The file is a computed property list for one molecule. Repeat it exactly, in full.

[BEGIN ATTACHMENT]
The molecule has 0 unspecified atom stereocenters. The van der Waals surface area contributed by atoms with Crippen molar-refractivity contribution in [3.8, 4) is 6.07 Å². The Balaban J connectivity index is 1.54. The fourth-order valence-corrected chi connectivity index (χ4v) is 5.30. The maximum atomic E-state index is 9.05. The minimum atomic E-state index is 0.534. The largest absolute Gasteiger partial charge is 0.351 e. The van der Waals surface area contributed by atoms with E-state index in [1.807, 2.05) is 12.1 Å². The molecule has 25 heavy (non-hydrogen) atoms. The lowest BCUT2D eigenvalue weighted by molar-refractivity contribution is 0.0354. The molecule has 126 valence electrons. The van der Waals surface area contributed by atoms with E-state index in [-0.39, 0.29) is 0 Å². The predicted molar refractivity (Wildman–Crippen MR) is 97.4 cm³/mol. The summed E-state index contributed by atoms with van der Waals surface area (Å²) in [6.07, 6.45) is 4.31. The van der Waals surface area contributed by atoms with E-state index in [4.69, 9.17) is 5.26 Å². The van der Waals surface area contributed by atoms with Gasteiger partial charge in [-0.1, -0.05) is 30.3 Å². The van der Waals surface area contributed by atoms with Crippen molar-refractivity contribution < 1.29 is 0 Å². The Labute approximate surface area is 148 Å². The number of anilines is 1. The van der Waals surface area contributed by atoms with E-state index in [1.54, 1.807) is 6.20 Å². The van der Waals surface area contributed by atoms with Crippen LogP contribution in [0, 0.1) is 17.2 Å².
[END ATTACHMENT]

The molecule has 0 unspecified atom stereocenters. The van der Waals surface area contributed by atoms with Crippen molar-refractivity contribution in [3.8, 4) is 6.07 Å². The Balaban J connectivity index is 1.54. The fourth-order valence-corrected chi connectivity index (χ4v) is 5.30. The maximum atomic E-state index is 9.05. The minimum atomic E-state index is 0.534. The largest absolute Gasteiger partial charge is 0.351 e. The van der Waals surface area contributed by atoms with E-state index in [1.807, 2.05) is 12.1 Å². The molecule has 25 heavy (non-hydrogen) atoms. The lowest BCUT2D eigenvalue weighted by molar-refractivity contribution is 0.0354. The molecule has 126 valence electrons. The van der Waals surface area contributed by atoms with E-state index in [-0.39, 0.29) is 0 Å². The predicted molar refractivity (Wildman–Crippen MR) is 97.4 cm³/mol. The summed E-state index contributed by atoms with van der Waals surface area (Å²) in [6.07, 6.45) is 4.31. The van der Waals surface area contributed by atoms with E-state index in [4.69, 9.17) is 5.26 Å². The van der Waals surface area contributed by atoms with Gasteiger partial charge in [-0.1, -0.05) is 30.3 Å². The van der Waals surface area contributed by atoms with Crippen molar-refractivity contribution < 1.29 is 0 Å². The Labute approximate surface area is 148 Å². The number of anilines is 1. The van der Waals surface area contributed by atoms with E-state index in [1.54, 1.807) is 6.20 Å². The van der Waals surface area contributed by atoms with Crippen LogP contribution in [0, 0.1) is 17.2 Å².